The Philippines' Next International Airport Is Going to Be in Bulacan

The Ninoy Aquino International Airport might be about to get a helping hand in its battle against congestion.

In a Facebook post, the Department of Transportation announced that the San Miguel Corporation is set to be granted the new Bulacan airport project after no rival bids were placed for its construction, operation, and maintenance.


The project, dubbed the New Manila International Airport, will have a design capacity of 100 million passengers per year and will be built with a four-runway configuration, the Department of Transportation (DOTr) says. Expansion for up to 200 million passengers annually is possible, and the government is targeting 240 aircraft movements per hour.

What's more, it will be connected to the North Luzon Expressway via an 8.4-kilometer tollway leading to Marilao, Bulacan.

Construction is scheduled to begin within the year, with the airport expected to be operational in four to six years.

"DOTr will immediately issue the Notice of Award to San Miguel, after a recommendation is made by the Technical Working Group," said the DOTr in their post. "Meanwhile, the Notice to Proceed is expected by the first week of September."

"We can issue the Notice of Award within five days based on the recommendation of the [Technical Working Group (TWG)]," says Giovanni Lopez, DOTr assistant secretary for procurement and project implementation, in a statement. "The Secretary wants to start the groundbreaking of the construction by the last quarter of this year."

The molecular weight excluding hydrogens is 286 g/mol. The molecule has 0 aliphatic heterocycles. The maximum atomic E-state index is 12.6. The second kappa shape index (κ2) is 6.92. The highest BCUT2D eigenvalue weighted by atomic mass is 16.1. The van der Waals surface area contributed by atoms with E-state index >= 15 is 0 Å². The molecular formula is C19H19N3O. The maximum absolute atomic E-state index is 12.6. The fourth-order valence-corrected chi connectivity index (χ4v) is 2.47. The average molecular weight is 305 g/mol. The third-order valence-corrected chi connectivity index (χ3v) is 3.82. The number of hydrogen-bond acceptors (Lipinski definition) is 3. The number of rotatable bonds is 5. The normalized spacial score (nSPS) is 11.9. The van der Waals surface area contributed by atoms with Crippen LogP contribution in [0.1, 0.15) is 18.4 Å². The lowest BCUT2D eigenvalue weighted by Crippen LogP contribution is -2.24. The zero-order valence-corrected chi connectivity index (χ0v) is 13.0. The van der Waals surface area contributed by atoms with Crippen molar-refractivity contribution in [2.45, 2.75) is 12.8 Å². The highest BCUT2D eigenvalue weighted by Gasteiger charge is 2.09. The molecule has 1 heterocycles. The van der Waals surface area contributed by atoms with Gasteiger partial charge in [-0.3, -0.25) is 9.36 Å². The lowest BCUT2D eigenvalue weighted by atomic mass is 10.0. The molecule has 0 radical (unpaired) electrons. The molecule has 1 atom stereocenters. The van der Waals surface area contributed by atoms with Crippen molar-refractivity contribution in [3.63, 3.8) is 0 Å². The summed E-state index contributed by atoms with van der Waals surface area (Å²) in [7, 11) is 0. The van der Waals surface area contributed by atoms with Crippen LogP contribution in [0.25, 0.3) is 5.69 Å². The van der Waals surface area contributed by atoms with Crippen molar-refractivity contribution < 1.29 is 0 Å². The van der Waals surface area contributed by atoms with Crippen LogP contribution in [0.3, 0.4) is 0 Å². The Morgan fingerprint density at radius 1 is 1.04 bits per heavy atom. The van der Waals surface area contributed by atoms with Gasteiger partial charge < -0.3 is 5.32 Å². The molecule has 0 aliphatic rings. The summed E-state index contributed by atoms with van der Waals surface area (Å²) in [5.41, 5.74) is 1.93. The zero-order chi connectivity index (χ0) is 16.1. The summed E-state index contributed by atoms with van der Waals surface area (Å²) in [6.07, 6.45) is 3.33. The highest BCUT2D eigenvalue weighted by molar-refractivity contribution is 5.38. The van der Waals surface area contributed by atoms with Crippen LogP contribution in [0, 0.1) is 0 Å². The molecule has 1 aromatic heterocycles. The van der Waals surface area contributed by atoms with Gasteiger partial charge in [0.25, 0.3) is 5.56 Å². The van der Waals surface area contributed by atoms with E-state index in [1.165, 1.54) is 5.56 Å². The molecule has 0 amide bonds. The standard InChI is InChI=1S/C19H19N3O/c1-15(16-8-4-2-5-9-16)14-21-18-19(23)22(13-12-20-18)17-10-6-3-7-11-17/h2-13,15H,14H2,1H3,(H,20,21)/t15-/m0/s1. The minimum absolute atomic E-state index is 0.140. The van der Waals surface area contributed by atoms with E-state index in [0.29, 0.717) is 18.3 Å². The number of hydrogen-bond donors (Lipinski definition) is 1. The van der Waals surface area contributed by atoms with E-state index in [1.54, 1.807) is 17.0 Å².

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Meanwhile, Ramon S. Ang, president and chief operating officer of San Miguel Corporation shares in an official statement: "What we hope to build is a long-term solution—a sustainable and world-class Philippine gateway with enough runways and facilities to meet current and future needs. It is our single biggest investment in the country. It is a landmark Filipino project that will be built at no cost to government and with no subsidies or guarantees of any kind." There are no concrete details yet on which architecture firm will take on this project.

Could this airport's completion make traffic around the NAIA area a little more bearable? We'll find out in a couple of years.

This story originally appeared on . Minor edits have been made by the editors.

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